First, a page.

Another concept that resonates for me is servant leadership as made popular by Robert K. Greenleaf and strongly supported by IMA Chair Ben Mulling. For me, this way of leading provides a “why” in any exercise of authority, whether formal or a virtual dotted-line collaboration, as is often found in modern “flat” organizations where a leader may have a team that reports administratively to someone else. While leading for the sake of self-gratification or aggrandizement is common enough and not appreciated by most of us, serving others while leading just makes sense to me because it aligns with my upbringing and personality. To borrow a current term, it’s a more “sustainable” leadership model because bridges stay intact rather than getting burned behind us as we climb to the top of the ladder of success.

I just want to help people. In my family, the magic words were more than “please” and “thank you.” They were “What can I do to help?” Taking this tack may help reduce the collateral damage that can come from any unnecessary conflicts, such as how saying “I’m sorry” may disarm unproductive anger or “I could be wrong” increases open dialog when addressing issues.


Finally, let’s consider the right kind of “decisiveness” as a leadership attribute. I wish it were simple, but you often need balance when making decisions. One of the traits of management accountants is analytical tendencies in which we might fall into the “paralysis by analysis” trap. As the flip side of intuitive and quick decisions, this sometimes prized ability can lead to unwise pursuits down rabbit holes or wholesale decision disasters. The trick is to make the right decision, not just the fast one. Providing a safe environment for teams to engage in constructive conflict seems like an effective way forward. Leaders should encourage open conversations so that employees can voice different and opposing alternatives to clear a path to the best choice.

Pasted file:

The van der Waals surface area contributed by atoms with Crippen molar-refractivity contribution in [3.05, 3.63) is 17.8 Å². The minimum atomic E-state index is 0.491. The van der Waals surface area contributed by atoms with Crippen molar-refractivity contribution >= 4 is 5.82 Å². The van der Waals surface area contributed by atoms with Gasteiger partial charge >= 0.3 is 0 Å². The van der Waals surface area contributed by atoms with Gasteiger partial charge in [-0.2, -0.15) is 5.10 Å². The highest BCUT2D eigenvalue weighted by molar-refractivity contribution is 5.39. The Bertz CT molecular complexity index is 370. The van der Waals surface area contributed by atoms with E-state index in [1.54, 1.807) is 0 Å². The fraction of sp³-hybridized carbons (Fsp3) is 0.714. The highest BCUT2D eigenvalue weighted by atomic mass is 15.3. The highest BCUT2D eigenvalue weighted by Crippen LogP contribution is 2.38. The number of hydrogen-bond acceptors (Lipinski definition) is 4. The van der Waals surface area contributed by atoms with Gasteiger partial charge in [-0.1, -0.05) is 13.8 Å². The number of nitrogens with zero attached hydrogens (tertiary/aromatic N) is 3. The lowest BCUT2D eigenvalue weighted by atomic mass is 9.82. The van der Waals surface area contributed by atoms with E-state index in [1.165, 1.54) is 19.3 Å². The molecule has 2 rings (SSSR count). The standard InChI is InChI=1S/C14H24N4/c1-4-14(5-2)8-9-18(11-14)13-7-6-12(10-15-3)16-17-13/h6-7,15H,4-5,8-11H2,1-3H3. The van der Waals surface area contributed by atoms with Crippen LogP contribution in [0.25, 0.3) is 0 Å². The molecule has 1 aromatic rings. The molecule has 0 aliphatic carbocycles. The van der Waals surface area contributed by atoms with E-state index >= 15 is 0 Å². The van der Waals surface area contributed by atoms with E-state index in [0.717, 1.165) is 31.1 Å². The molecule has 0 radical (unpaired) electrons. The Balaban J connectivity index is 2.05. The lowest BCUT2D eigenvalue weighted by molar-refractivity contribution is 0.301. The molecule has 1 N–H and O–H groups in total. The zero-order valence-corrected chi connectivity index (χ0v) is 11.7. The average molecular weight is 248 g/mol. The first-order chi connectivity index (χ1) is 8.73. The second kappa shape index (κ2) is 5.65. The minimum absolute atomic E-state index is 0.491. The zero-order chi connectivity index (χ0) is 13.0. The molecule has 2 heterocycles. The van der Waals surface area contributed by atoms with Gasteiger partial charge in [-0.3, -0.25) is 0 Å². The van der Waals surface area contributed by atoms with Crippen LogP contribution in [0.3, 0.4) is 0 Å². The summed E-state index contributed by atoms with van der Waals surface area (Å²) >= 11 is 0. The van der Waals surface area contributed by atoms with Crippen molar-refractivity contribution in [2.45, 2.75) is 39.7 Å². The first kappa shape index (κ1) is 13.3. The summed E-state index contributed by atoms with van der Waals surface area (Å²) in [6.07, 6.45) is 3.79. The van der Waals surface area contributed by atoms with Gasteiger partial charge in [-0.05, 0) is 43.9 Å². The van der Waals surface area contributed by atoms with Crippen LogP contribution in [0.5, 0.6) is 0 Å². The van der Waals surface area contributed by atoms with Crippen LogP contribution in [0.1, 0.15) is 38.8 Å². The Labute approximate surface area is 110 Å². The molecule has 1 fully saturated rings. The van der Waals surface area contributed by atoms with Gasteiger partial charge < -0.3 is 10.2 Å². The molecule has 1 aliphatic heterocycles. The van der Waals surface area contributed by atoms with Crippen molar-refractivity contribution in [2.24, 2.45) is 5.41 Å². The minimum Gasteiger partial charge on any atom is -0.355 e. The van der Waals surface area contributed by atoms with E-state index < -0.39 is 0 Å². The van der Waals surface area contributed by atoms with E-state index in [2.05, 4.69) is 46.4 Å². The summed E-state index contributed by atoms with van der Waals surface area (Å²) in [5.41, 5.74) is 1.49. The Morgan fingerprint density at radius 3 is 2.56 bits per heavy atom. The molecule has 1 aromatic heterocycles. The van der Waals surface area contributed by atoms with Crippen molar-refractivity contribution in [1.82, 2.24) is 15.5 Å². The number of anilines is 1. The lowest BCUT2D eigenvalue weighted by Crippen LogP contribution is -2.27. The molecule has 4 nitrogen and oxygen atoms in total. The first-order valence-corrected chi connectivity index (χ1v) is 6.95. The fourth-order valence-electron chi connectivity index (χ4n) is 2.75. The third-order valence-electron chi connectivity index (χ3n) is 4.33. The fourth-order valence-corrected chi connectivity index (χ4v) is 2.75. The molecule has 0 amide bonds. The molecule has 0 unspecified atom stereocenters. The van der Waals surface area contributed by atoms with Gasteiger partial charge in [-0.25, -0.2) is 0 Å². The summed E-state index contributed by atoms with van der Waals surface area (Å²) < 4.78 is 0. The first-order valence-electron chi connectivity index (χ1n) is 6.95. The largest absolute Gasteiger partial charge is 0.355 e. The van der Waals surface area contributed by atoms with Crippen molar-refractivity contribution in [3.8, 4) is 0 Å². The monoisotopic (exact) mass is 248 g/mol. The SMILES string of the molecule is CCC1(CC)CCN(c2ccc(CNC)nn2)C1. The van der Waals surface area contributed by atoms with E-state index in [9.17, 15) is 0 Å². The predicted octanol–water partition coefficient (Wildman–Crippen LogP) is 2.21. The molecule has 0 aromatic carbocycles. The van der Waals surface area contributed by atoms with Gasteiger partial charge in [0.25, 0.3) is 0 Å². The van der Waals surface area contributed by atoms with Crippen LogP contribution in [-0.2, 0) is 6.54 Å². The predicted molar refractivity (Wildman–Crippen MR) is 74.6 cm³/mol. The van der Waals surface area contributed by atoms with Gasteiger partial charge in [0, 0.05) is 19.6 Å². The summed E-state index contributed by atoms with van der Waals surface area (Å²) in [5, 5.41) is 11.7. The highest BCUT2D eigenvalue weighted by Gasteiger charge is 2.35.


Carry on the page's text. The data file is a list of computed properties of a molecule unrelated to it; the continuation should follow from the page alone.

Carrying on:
We have before us two choices today: (1) ignore leadership development and take the consequences or (2) embrace improvement opportunities of leadership growth and become the leaders—or effective “team players”—we all wish we had or were. Recognizing all of your positive influences and optimizing your highest strengths, as I eventually started doing, is satisfying and beneficial to your company, family, volunteer organizations, and even yourself. Even if leadership isn’t one of your strengths, you owe it to yourself and others to become a leader among the followers. We can’t all be the boss, but we can all help lead our organizations to success.



The IMA® Leadership Academy provides leadership opportunities for all members. From leadership assessment to leadership courses offered in person as well as through WebEx to participation opportunities in mentoring, be it reverse or traditional, the IMA Leadership Academy can help you meet your leadership goals and improve your leadership skills. For more information, please visit the Leadership Academy website at